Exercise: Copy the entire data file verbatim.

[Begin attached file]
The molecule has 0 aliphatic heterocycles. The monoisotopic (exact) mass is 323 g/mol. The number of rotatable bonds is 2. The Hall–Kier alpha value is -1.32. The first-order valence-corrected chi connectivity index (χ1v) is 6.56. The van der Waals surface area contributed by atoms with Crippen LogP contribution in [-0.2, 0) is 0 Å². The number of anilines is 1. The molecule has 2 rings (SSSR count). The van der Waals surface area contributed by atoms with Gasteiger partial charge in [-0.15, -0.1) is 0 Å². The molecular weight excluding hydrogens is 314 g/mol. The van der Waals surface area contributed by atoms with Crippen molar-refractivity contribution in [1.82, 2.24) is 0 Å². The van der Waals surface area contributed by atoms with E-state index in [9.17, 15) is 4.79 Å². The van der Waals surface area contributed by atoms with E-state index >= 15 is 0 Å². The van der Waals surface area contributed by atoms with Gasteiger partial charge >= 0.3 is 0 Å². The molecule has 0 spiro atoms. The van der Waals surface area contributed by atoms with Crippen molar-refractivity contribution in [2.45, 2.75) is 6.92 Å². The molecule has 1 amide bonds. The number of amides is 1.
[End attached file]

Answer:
The molecule has 0 aliphatic heterocycles. The monoisotopic (exact) mass is 323 g/mol. The number of rotatable bonds is 2. The Hall–Kier alpha value is -1.32. The first-order valence-corrected chi connectivity index (χ1v) is 6.56. The van der Waals surface area contributed by atoms with Crippen LogP contribution in [-0.2, 0) is 0 Å². The number of anilines is 1. The molecule has 2 rings (SSSR count). The van der Waals surface area contributed by atoms with Gasteiger partial charge in [-0.15, -0.1) is 0 Å². The molecular weight excluding hydrogens is 314 g/mol. The van der Waals surface area contributed by atoms with Crippen molar-refractivity contribution in [1.82, 2.24) is 0 Å². The van der Waals surface area contributed by atoms with E-state index in [9.17, 15) is 4.79 Å². The van der Waals surface area contributed by atoms with E-state index >= 15 is 0 Å². The van der Waals surface area contributed by atoms with Gasteiger partial charge >= 0.3 is 0 Å². The molecule has 0 spiro atoms. The van der Waals surface area contributed by atoms with Crippen molar-refractivity contribution in [2.45, 2.75) is 6.92 Å². The molecule has 1 amide bonds. The number of amides is 1.